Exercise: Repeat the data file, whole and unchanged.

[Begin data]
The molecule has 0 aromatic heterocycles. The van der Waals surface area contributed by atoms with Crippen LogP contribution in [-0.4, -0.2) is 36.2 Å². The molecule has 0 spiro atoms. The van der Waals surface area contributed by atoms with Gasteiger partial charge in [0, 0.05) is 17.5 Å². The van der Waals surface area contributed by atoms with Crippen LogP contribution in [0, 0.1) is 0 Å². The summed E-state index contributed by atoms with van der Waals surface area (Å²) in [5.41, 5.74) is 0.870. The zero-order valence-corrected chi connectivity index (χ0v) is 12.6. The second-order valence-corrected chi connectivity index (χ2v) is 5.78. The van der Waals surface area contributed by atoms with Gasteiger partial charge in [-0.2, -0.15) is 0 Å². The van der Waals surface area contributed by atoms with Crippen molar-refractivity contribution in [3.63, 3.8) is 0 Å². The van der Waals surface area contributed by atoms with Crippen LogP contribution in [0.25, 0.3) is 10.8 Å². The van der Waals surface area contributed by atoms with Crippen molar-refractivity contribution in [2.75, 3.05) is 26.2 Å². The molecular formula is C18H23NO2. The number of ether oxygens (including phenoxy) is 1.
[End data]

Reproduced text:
The molecule has 0 aromatic heterocycles. The van der Waals surface area contributed by atoms with Crippen LogP contribution in [-0.4, -0.2) is 36.2 Å². The molecule has 0 spiro atoms. The van der Waals surface area contributed by atoms with Gasteiger partial charge in [0, 0.05) is 17.5 Å². The van der Waals surface area contributed by atoms with Crippen LogP contribution in [0, 0.1) is 0 Å². The summed E-state index contributed by atoms with van der Waals surface area (Å²) in [5.41, 5.74) is 0.870. The zero-order valence-corrected chi connectivity index (χ0v) is 12.6. The second-order valence-corrected chi connectivity index (χ2v) is 5.78. The van der Waals surface area contributed by atoms with Gasteiger partial charge in [-0.2, -0.15) is 0 Å². The van der Waals surface area contributed by atoms with Crippen molar-refractivity contribution in [3.63, 3.8) is 0 Å². The van der Waals surface area contributed by atoms with Crippen LogP contribution in [0.25, 0.3) is 10.8 Å². The van der Waals surface area contributed by atoms with Crippen molar-refractivity contribution in [2.75, 3.05) is 26.2 Å². The molecular formula is C18H23NO2. The number of ether oxygens (including phenoxy) is 1.